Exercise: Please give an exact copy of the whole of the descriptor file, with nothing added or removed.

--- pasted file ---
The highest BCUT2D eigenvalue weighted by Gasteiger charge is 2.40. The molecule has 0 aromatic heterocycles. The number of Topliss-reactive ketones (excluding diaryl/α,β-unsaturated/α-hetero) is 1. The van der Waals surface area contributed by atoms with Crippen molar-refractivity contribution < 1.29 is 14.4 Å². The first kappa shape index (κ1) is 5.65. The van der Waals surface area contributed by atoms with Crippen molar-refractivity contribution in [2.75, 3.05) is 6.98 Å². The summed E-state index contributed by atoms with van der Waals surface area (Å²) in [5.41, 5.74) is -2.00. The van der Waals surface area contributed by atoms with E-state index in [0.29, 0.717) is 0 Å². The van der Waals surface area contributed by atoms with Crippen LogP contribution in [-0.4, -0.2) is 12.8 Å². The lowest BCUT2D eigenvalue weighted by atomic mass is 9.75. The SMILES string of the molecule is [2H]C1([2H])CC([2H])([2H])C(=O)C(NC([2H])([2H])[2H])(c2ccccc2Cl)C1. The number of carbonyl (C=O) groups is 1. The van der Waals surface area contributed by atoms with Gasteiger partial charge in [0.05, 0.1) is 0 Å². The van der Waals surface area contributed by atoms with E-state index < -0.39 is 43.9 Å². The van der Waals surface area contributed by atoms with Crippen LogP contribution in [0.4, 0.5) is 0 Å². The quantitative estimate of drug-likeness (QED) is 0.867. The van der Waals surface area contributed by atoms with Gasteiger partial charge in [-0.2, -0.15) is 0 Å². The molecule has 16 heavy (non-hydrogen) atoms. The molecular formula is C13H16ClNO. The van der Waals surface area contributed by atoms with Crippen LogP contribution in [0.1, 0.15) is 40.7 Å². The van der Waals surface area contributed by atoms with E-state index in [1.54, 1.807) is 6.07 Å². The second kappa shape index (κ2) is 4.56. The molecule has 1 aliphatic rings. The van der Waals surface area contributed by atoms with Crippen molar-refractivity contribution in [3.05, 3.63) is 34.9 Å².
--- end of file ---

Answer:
The highest BCUT2D eigenvalue weighted by Gasteiger charge is 2.40. The molecule has 0 aromatic heterocycles. The number of Topliss-reactive ketones (excluding diaryl/α,β-unsaturated/α-hetero) is 1. The van der Waals surface area contributed by atoms with Crippen molar-refractivity contribution < 1.29 is 14.4 Å². The first kappa shape index (κ1) is 5.65. The van der Waals surface area contributed by atoms with Crippen molar-refractivity contribution in [2.75, 3.05) is 6.98 Å². The summed E-state index contributed by atoms with van der Waals surface area (Å²) in [5.41, 5.74) is -2.00. The van der Waals surface area contributed by atoms with E-state index in [0.29, 0.717) is 0 Å². The van der Waals surface area contributed by atoms with Crippen LogP contribution in [-0.4, -0.2) is 12.8 Å². The lowest BCUT2D eigenvalue weighted by atomic mass is 9.75. The SMILES string of the molecule is [2H]C1([2H])CC([2H])([2H])C(=O)C(NC([2H])([2H])[2H])(c2ccccc2Cl)C1. The number of carbonyl (C=O) groups is 1. The van der Waals surface area contributed by atoms with Gasteiger partial charge in [0.05, 0.1) is 0 Å². The van der Waals surface area contributed by atoms with E-state index < -0.39 is 43.9 Å². The van der Waals surface area contributed by atoms with Crippen LogP contribution in [0.4, 0.5) is 0 Å². The quantitative estimate of drug-likeness (QED) is 0.867. The van der Waals surface area contributed by atoms with Gasteiger partial charge in [-0.2, -0.15) is 0 Å². The molecule has 16 heavy (non-hydrogen) atoms. The molecular formula is C13H16ClNO. The van der Waals surface area contributed by atoms with Crippen LogP contribution in [0.1, 0.15) is 40.7 Å². The van der Waals surface area contributed by atoms with E-state index in [1.54, 1.807) is 6.07 Å². The second kappa shape index (κ2) is 4.56. The molecule has 1 aliphatic rings. The van der Waals surface area contributed by atoms with Crippen molar-refractivity contribution in [3.05, 3.63) is 34.9 Å².